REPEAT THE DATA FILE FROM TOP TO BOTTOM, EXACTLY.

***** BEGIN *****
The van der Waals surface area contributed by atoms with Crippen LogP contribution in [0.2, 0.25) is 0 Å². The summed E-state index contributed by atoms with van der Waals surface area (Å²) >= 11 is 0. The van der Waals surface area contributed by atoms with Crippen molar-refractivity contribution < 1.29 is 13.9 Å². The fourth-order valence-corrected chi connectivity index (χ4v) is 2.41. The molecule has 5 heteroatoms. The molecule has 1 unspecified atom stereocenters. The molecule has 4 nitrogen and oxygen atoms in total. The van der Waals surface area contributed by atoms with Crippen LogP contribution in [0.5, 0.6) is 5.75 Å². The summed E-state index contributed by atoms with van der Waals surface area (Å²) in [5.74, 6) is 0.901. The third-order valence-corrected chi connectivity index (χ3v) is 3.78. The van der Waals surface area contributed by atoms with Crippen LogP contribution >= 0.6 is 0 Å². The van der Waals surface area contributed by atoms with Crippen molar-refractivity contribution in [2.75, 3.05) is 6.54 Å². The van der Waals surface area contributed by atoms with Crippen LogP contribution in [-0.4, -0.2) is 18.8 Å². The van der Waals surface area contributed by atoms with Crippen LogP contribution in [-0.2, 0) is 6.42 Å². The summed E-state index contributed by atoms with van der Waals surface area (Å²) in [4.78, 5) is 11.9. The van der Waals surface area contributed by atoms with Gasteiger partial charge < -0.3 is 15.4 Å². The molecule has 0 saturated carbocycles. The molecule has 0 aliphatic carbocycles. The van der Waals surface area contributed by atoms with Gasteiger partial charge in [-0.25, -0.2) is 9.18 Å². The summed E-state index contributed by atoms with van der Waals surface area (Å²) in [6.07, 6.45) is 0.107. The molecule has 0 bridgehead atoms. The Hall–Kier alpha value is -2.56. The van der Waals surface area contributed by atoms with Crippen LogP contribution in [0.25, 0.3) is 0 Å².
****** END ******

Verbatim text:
The van der Waals surface area contributed by atoms with Crippen LogP contribution in [0.2, 0.25) is 0 Å². The summed E-state index contributed by atoms with van der Waals surface area (Å²) >= 11 is 0. The van der Waals surface area contributed by atoms with Crippen molar-refractivity contribution < 1.29 is 13.9 Å². The fourth-order valence-corrected chi connectivity index (χ4v) is 2.41. The molecule has 5 heteroatoms. The molecule has 1 unspecified atom stereocenters. The molecule has 4 nitrogen and oxygen atoms in total. The van der Waals surface area contributed by atoms with Crippen LogP contribution in [0.5, 0.6) is 5.75 Å². The summed E-state index contributed by atoms with van der Waals surface area (Å²) in [5.74, 6) is 0.901. The third-order valence-corrected chi connectivity index (χ3v) is 3.78. The van der Waals surface area contributed by atoms with Crippen LogP contribution >= 0.6 is 0 Å². The van der Waals surface area contributed by atoms with Crippen molar-refractivity contribution in [2.75, 3.05) is 6.54 Å². The van der Waals surface area contributed by atoms with Crippen LogP contribution in [-0.4, -0.2) is 18.8 Å². The van der Waals surface area contributed by atoms with Crippen LogP contribution in [-0.2, 0) is 6.42 Å². The summed E-state index contributed by atoms with van der Waals surface area (Å²) in [4.78, 5) is 11.9. The van der Waals surface area contributed by atoms with Gasteiger partial charge < -0.3 is 15.4 Å². The molecule has 0 saturated carbocycles. The molecule has 0 aliphatic carbocycles. The van der Waals surface area contributed by atoms with Gasteiger partial charge in [-0.25, -0.2) is 9.18 Å². The summed E-state index contributed by atoms with van der Waals surface area (Å²) in [6.07, 6.45) is 0.107. The molecule has 0 bridgehead atoms. The Hall–Kier alpha value is -2.56. The van der Waals surface area contributed by atoms with Crippen LogP contribution in [0.25, 0.3) is 0 Å².